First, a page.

An update on the Conservancy’s climate work

April 25, 2024

By Carrie Schuman, Ph.D.

In my role as Principal Climate Resilience Specialist, I wanted to take the opportunity to update our membership on the Conservancy’s continuing climate work. I want to start by acknowledging the meaningful ways the Conservancy has been engaging with climate and resilience across the organization. For instance, education has climate concepts incorporated across many of its programs. The Dalton Discovery Center’s John & Carol Walter Discovery Wing includes a gallery dedicated to our changing climate. The gallery is the site for two very engaging programs – one on climate, and another on hurricanes – offered on the Center’s innovative Science on a Sphere exhibit.

The science department brings an invaluable climate change lens to their work, which is particularly evident within their mangrove restoration and research efforts. Mangrove forest is an essential frontline defense for our coastal communities and helps reduce the damage experienced from wind and waves that batter our shorelines during storms.

Our von Arx Wildlife Hospital is at the front lines of caring for wildlife patients with a variety of afflictions including some that are worsened by climate change, such as harmful algal bloom toxicity and impacts from intense hurricanes. Hospital volunteers also continue their efforts, including working outside, even in the record-breaking temperatures our area continues to experience.

The Conservancy was a founding partner of regional initiatives Growing Climate Solutions: Path to Positive Southwest Florida and the SWFL Climate and Community Initiative. The former effort had multiple aims including building local climate awareness. The latter initiative included local community conversations around climate solutions and culminated in a Climate Summit and Final Report.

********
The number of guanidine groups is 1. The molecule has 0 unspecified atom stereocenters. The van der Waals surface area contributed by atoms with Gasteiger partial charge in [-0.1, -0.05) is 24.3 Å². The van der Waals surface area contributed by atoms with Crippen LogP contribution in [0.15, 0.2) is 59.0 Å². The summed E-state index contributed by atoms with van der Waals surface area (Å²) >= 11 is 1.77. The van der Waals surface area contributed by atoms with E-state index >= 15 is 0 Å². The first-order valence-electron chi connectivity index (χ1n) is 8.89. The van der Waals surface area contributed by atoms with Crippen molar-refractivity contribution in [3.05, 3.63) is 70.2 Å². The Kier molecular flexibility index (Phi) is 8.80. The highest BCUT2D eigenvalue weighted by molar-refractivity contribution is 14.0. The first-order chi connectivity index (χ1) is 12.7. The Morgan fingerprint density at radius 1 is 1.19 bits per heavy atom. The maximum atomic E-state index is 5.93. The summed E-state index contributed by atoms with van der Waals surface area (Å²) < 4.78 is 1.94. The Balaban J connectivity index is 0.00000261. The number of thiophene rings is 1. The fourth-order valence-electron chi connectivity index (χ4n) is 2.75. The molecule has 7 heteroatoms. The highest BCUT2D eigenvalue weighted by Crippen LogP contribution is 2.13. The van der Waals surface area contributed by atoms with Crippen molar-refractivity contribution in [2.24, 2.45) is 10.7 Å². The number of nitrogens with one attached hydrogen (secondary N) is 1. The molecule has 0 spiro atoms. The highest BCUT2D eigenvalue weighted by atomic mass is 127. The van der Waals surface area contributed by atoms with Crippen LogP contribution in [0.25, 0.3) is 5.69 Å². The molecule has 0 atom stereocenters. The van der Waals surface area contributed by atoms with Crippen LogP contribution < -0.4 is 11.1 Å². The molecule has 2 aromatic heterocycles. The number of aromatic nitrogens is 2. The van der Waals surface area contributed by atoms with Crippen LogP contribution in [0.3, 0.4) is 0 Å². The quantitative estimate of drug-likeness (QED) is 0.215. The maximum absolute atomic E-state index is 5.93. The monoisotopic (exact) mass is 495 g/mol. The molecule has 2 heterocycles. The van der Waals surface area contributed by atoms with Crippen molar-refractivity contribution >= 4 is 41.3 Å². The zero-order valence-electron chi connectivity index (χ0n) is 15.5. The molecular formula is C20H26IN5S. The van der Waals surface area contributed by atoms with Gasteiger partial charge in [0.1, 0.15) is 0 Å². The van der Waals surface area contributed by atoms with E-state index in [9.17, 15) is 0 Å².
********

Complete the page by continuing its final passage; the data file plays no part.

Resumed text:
Under the umbrella of environmental policy, we continue to monitor the progress and outcomes of the US Army Corps Coastal Storm Risk Management (CSRM) Study. The CSRM was initiated to formulate options for protecting County communities from storm surge introduced by coastal storms. The original study culminated in 2021 with options that almost exclusively relied on intensively engineered massive flood walls and storm surge barriers that were not only associated with significant environmental impact like reduced water quality but potentially would have created patchy flood protection – protecting some communities from risk while worsening outcomes for others.

A lack of community and County support for the first round of alternatives led to a re-initiation of the study. The Conservancy rallied the community to provide feedback on the direction of the current process. At early scoping meetings for the re-initiated study, the majority of public comment was in opposition to gates and walls, and most participants requested the Corps focus on more natural and environmentally compatible solutions.  The Conservancy attended follow-up charettes and provided a variety of conceptual nature-based concepts for consideration within the Corps planning process.

Following these steps, and based on public input, the Corps removed the flood walls and storm surge barriers opting for non-structural options within current project alternatives. Elements include beach renourishment, mangrove restoration, and elevating homes and floodproofing essential buildings in environmental justice project areas. The Corps is currently modeling the effectiveness of alternatives and assessing their costs and benefits and plans to release their analysis and recommendations to the County and then the public this Fall.

Restoration of mangroves, like those pictured here, is one of the current elements included within the Army Corps Collier County Coastal Storm Risk Management Study

The Conservancy intends to remain engaged during this continued process. However, even outside of the Army Corps study, we see significant opportunity to advocate for and support balanced adaptation across our region including thoughtful choices about conserving our natural systems while also benefitting from their protection, and with acknowledgment of our environmentally-dependent economy.